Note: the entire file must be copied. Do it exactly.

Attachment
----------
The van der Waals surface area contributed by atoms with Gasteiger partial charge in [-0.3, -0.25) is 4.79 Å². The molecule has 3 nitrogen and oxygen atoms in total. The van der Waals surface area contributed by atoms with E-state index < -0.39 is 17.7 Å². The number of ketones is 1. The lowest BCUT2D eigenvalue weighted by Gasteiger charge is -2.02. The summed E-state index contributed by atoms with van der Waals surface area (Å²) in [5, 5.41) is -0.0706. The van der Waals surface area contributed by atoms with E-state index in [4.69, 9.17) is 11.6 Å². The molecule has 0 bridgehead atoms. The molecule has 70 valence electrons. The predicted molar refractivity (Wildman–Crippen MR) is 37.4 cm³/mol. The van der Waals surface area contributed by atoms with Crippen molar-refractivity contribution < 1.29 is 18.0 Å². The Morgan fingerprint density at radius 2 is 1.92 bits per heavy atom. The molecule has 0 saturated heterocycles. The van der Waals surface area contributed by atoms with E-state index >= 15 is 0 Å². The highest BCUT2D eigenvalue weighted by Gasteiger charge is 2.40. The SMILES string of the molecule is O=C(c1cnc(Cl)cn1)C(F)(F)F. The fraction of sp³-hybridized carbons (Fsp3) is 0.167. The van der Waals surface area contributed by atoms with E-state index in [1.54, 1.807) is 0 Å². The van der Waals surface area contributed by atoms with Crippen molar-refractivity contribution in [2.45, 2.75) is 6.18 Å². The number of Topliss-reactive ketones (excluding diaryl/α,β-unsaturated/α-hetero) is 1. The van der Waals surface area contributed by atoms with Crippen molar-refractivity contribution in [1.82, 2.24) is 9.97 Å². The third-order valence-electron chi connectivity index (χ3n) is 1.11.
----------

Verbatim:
The van der Waals surface area contributed by atoms with Gasteiger partial charge in [-0.3, -0.25) is 4.79 Å². The molecule has 3 nitrogen and oxygen atoms in total. The van der Waals surface area contributed by atoms with E-state index < -0.39 is 17.7 Å². The number of ketones is 1. The lowest BCUT2D eigenvalue weighted by Gasteiger charge is -2.02. The summed E-state index contributed by atoms with van der Waals surface area (Å²) in [5, 5.41) is -0.0706. The van der Waals surface area contributed by atoms with E-state index in [4.69, 9.17) is 11.6 Å². The molecule has 0 bridgehead atoms. The molecule has 70 valence electrons. The predicted molar refractivity (Wildman–Crippen MR) is 37.4 cm³/mol. The van der Waals surface area contributed by atoms with Crippen molar-refractivity contribution < 1.29 is 18.0 Å². The Morgan fingerprint density at radius 2 is 1.92 bits per heavy atom. The molecule has 0 saturated heterocycles. The van der Waals surface area contributed by atoms with E-state index >= 15 is 0 Å². The highest BCUT2D eigenvalue weighted by Gasteiger charge is 2.40. The SMILES string of the molecule is O=C(c1cnc(Cl)cn1)C(F)(F)F. The fraction of sp³-hybridized carbons (Fsp3) is 0.167. The van der Waals surface area contributed by atoms with E-state index in [1.54, 1.807) is 0 Å². The van der Waals surface area contributed by atoms with Crippen molar-refractivity contribution in [2.45, 2.75) is 6.18 Å². The number of Topliss-reactive ketones (excluding diaryl/α,β-unsaturated/α-hetero) is 1. The van der Waals surface area contributed by atoms with Crippen molar-refractivity contribution in [1.82, 2.24) is 9.97 Å². The third-order valence-electron chi connectivity index (χ3n) is 1.11.